like the Gentoo-way of doing things, that's fine. But your arguments above are mostly bogus to me.
There really is room for users / developers of binary distros and source-based distros to have common ground, and respect for the use case of both models. The only thing we need to acknowledge is that neither binary distros nor source-based distros are the "One True Way". Once we concede that, we can start talking about which specific use cases and user requirements are appropriate for each type of distro. This discussion is interesting for people who are distro shopping, and there's a lot of room for debate, but it doesn't have to become a flame war.
If anything, talk of Gentoo on Phoronix might expose some Phoronix readers, who previously didn't know about source-based distros, to Gentoo. If we can calmly and dispassionately describe what the advantages of that might be, then we can introduce these readers to source based distros, thus expanding their Linux vocabulary. Whether they convert to a source based distro is irrelevant; now they know more than they did.
And there are sure to be plenty of Phoronix readers who don't know about Gentoo. Look at Michael's Linux Graphics Survey 2009. Most users identify themselves as mainstream. Mainstream = Ubuntu, Fedora, Mandriva. There's no reason to think that these "typical" Linux users would even know what a source-based distro entails. So hopefully if they read the comments here, or just google Gentoo, they'll know.
The general verdict seems to be that you gain flexibility at the expense of some complexity and maintenance work.
Basically.The only inalienable feature of source-based distros over binary distros is the ability to fiddle with things. It's for people who have to be able to fiddle with their system. Which is fine.
Sounds about right. In my case, fiddling with KDE was very very painful in Debian.I'm taking a stab in the dark here, but maybe the difference between the "me-type" and the "Gentoo-type" is that the Gentoo type likes to fiddle with everything, while I only want to fiddle with the things I care about (and the things that I don't care about had better stay out of my way, lest I replace them with a very tiny shell script). I can understand where Gentoo users are coming from, but I'm not really Gentoo material.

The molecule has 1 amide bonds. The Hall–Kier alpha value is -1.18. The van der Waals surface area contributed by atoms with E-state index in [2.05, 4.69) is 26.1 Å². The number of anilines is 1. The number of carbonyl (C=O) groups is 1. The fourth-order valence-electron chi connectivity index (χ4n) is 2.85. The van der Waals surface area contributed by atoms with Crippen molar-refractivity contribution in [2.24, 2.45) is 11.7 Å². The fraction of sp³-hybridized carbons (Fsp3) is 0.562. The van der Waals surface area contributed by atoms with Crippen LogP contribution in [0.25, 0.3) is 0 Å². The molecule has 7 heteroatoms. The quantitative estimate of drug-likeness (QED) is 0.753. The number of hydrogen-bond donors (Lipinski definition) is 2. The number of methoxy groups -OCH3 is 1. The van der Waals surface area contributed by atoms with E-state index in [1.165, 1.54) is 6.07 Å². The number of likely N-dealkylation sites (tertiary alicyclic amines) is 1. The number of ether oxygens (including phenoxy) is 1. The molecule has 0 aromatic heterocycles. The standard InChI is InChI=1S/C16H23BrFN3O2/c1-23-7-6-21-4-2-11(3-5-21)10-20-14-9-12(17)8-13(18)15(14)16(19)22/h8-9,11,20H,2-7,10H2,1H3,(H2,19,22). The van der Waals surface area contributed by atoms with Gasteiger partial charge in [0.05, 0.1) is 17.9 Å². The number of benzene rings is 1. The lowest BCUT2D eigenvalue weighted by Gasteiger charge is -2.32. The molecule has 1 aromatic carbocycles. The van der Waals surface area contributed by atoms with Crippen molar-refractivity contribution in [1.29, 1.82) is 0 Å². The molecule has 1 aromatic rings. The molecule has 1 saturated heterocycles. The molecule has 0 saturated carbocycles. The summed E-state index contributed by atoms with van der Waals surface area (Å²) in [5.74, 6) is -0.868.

Maybe fiddling makes it sound more like the point of Gentoo is for experimentation. That's how I interacted with it years ago. But I'm sure that, after a while, long-term Gentoo users stop experimenting, because they've reached a point where they've explored the possibilities enough to know what they want. And then the "fiddling" mostly stops, because their configuration settles down into something specific and carefully designed to satisfy the user's needs.
But yeah, it sort of has to include some degree of fiddling when you're a Gentoo newbie, doesn't it? The newer you are, the more clueless you are, and the more likely to make mistakes. So you're basically just fiddling/experimenting until you read enough howtos or gain enough experience to make directed, well-informed and correct decisions. And then you can actually make deep configuration changes with ease, because you've internalized the knowledge of how to do that. It's a learning process.